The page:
Core Bike 2013: Upgrade and Kinesis (and TRP and X-Fusion and…titanium?)

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Upgrade Bikes had a huge stand, with many of its brands there. Here’s a short run-down…

A titanium MaxLight? Complete with 'prototype' stickers
Complex dropout takes a thru-axle
In case you'd not got the message
The Sync decal is currently only stuck-on. Well, it is a prototype.
Tektro's entry-level hydro disc will be £69 an end.

TRP has a lot of new stuff coming out – with four-pot hydraulic brakes for £150 an end, an interesting super-light carbon ‘cross canti and a dual piston mechanical brake. All production mechanicals at the moment rely on on moving pad and a static one, meaning that you always have to keep adjusting them on the trail as the pads wear. A dual piston brake should just need a tweak on the cable adjuster now and again. And finally, there’s the TRP “HI-RO” which looks like someone has mashed together the CAD drawing of a brake caliper with one of a brake lever. The result is a hydraulic caliper, complete with master cylinder which is actuated by a cable. What’s the advantage over a full cable? Well it gives you the self-adjusting pads of a hydro system for a start. Not that it’s going to win any beauty awards. We’ve no word on production on this one yet.

TRP's 'Quadrium' hydro four-pot brake will be around £150 an end.
TRP's new Revox carbon cyclocross brakes are tall cantis, made from two sheets of carbon. (Ally one in the background)
This is the TRP Spyre - it's a neat, dual piston cable disc. Both pads move in unison, unlike every other mechanical brake so far.
Assuming it doesn't hit the spokes on your wheel, it should be a good performer.
A CAD-drawing mash up? Or a great idea?

Upgrade Bikes is also the agent for Praxis. This is a company mostly based in Santa Cruz and with a huge design heritage behind its founders (which include Dave Earle, designer of many suspension systems and more). Apart from Shimano, Praxis is the only chainring manufacturer to cold-forge, rather than stamp and/or machine its chainrings out of aluminium. It takes some very big machines, so that is quite a talking point.

What everyone was talking about though, was its press-fit PF (and BB30) bottom bracket adaptors. This allows either type of BB shell to take a Shimano crank. There’s also a new adaptor for the brand new generation of Specialized bikes. There are two sleeves that thread into each other and bottom out solidly so that there’s no worry about overtightening the sleeves onto your BB shell. There’s an O-ring to take up any frame tolerances. Currently, Praxis is having a hard time keeping them all in stock.

Shimano cranks for all!

Upgrade was also showing the expanded range of X-Fusion forks. With another team of great heritage behind the design, they’re looking to increase on the range and reputation of the brand. New for 2013 includes the Trace 29er fork, with 34mm stanchions, in tapered or non tapered steerer, starting at £544 and coming in 120 or 140mm travel. There’s also the Slant 160 26in fork – and all of the 26in versions will take a 27.5in wheel with an internal travel-limiting spacer.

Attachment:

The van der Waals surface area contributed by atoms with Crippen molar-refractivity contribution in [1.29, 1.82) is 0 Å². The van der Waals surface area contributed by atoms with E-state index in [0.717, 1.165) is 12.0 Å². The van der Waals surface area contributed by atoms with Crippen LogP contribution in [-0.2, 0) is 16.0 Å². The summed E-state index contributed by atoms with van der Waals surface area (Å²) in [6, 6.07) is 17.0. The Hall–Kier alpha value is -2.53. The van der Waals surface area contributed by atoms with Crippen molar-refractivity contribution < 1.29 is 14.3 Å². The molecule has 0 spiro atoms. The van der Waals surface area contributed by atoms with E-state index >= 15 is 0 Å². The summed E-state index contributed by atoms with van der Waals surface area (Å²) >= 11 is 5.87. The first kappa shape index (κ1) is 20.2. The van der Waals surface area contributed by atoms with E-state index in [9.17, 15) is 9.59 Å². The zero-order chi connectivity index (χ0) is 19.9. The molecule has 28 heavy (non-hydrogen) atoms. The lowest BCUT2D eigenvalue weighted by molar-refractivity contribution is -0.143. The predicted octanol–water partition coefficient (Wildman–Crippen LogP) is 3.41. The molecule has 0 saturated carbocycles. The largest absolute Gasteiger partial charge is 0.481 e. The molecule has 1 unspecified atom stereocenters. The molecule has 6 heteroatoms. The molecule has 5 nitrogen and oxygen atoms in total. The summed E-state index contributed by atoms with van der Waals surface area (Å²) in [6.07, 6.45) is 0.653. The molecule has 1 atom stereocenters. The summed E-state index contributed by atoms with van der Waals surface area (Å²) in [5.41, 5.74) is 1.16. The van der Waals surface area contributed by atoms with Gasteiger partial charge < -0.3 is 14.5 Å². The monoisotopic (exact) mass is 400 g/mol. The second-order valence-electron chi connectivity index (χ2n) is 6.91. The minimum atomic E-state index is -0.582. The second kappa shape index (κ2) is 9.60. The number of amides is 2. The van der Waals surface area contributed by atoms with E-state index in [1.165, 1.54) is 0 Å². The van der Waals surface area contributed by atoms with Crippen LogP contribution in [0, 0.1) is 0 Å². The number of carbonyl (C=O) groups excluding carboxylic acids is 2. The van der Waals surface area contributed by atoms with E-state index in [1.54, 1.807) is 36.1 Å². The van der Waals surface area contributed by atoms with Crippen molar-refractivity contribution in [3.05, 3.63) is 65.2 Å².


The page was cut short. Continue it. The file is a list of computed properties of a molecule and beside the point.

Shiny white forks!
The HiLo is now joined by the HiLo SL post (left) at 450g and £249 for 125mm uppy-downy travel.

We don’t have gravel racing in the UK, but if we did, this might be the bike you’d want for it. The Trypster will take chunky 700c tyres with room for mudguards.

It's a cobble bike, OK? Or something like that.
No, it's not for sale yet.
The Crosslight Pro6 gets this glowy green paint for this year.
This is Kinesis' aluminium road bike, the Aether. It's quite lovely (and will be sparkly black in production)
Tall, but elegant head tube.



Singletrack Editor

Chipps wasn’t around for the dawn of mountain biking in the UK, but he likes to claim that he arrived in time for second breakfast (about the time he shows up for work, then…) starting in the bike trade in 1990 and becoming a full time mountain bike journalist at the start of 1994. Over the subsequent quarter century, he has seen mountain bike culture flourish and diversify and bike technology go from rigid steel frames to fully suspended carbon fibre (and sometimes back to rigid steel as well.)

His riding style is best described as ‘medium, wheels on the ground, trail riding’ though he’s been spotted doing everything from endurance downhill racing to 24 hour cross country racing. He favours mid-travel trail bikes and claims to be wheel-size, gear, brake and tyre agnostic. In fact, his garage spans most bicycle flavours, taking in steel hardtails, carbon trail bikes, even a mountain bike tandem, along with road, touring and gravel/cyclocross bikes.

While he’s happy to chat about bikes all day, his real interest is in the people and places that bikes can introduce you to and he talks as fondly about the trails he’s ridden and riders he’s met as the bikes that took him there.

Comments (7)

    Gusset did a mechanical disc brake where both pads moved. Maybe not in unison 😉

    Wish I could find somewhere ‘local’ that stocks X-Fusion forks. Very tempted by the Slant but would like a look before I bought.

    Nowhere on the Upgrade dealer list seems to stock them.

    where are you Pinkster?

    Promax did a mechanical disc that was specced on a Ridgeback FS bike around ’99ish

    Hi Spev, I’m in south Cheshire, not far from Nantwich.

    Didn’t AMP do a much neater cable opperated hydro brake in the 90’s?

    Yep. IIRC RockShox bought the design for it and produced them for a couple of not very successful years.

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